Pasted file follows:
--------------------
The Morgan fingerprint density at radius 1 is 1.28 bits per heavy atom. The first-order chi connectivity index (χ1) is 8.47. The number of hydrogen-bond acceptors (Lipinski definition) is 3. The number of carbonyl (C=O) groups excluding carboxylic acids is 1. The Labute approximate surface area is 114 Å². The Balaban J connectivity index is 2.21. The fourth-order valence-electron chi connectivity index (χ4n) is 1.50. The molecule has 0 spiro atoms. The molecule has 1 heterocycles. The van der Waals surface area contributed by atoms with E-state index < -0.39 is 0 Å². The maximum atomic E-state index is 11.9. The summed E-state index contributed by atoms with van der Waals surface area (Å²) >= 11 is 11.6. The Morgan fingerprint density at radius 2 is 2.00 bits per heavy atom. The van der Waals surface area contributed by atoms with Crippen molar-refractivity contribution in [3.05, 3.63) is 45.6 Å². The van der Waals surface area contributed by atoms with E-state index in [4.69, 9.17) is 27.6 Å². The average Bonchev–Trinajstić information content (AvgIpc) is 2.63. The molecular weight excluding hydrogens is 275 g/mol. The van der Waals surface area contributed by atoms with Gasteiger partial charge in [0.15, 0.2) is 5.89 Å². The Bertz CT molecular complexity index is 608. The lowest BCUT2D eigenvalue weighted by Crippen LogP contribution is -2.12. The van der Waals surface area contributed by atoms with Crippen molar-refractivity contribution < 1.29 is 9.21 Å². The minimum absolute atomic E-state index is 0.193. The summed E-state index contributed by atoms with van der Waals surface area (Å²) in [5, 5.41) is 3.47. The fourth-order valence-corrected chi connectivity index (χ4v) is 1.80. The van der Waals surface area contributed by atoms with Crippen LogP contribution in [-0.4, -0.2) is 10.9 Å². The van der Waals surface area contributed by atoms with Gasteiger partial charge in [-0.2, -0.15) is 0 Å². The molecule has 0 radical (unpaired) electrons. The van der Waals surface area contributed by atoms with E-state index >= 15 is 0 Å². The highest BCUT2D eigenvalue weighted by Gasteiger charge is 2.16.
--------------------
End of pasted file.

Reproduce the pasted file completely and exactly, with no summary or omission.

The Morgan fingerprint density at radius 1 is 1.28 bits per heavy atom. The first-order chi connectivity index (χ1) is 8.47. The number of hydrogen-bond acceptors (Lipinski definition) is 3. The number of carbonyl (C=O) groups excluding carboxylic acids is 1. The Labute approximate surface area is 114 Å². The Balaban J connectivity index is 2.21. The fourth-order valence-electron chi connectivity index (χ4n) is 1.50. The molecule has 0 spiro atoms. The molecule has 1 heterocycles. The van der Waals surface area contributed by atoms with E-state index < -0.39 is 0 Å². The maximum atomic E-state index is 11.9. The summed E-state index contributed by atoms with van der Waals surface area (Å²) >= 11 is 11.6. The Morgan fingerprint density at radius 2 is 2.00 bits per heavy atom. The van der Waals surface area contributed by atoms with Crippen molar-refractivity contribution in [3.05, 3.63) is 45.6 Å². The van der Waals surface area contributed by atoms with E-state index in [4.69, 9.17) is 27.6 Å². The average Bonchev–Trinajstić information content (AvgIpc) is 2.63. The molecular weight excluding hydrogens is 275 g/mol. The van der Waals surface area contributed by atoms with Gasteiger partial charge in [0.15, 0.2) is 5.89 Å². The Bertz CT molecular complexity index is 608. The lowest BCUT2D eigenvalue weighted by Crippen LogP contribution is -2.12. The van der Waals surface area contributed by atoms with Crippen molar-refractivity contribution < 1.29 is 9.21 Å². The minimum absolute atomic E-state index is 0.193. The summed E-state index contributed by atoms with van der Waals surface area (Å²) in [5, 5.41) is 3.47. The fourth-order valence-corrected chi connectivity index (χ4v) is 1.80. The van der Waals surface area contributed by atoms with Crippen LogP contribution in [-0.4, -0.2) is 10.9 Å². The van der Waals surface area contributed by atoms with Gasteiger partial charge in [-0.2, -0.15) is 0 Å². The molecule has 0 radical (unpaired) electrons. The van der Waals surface area contributed by atoms with E-state index >= 15 is 0 Å². The highest BCUT2D eigenvalue weighted by Gasteiger charge is 2.16.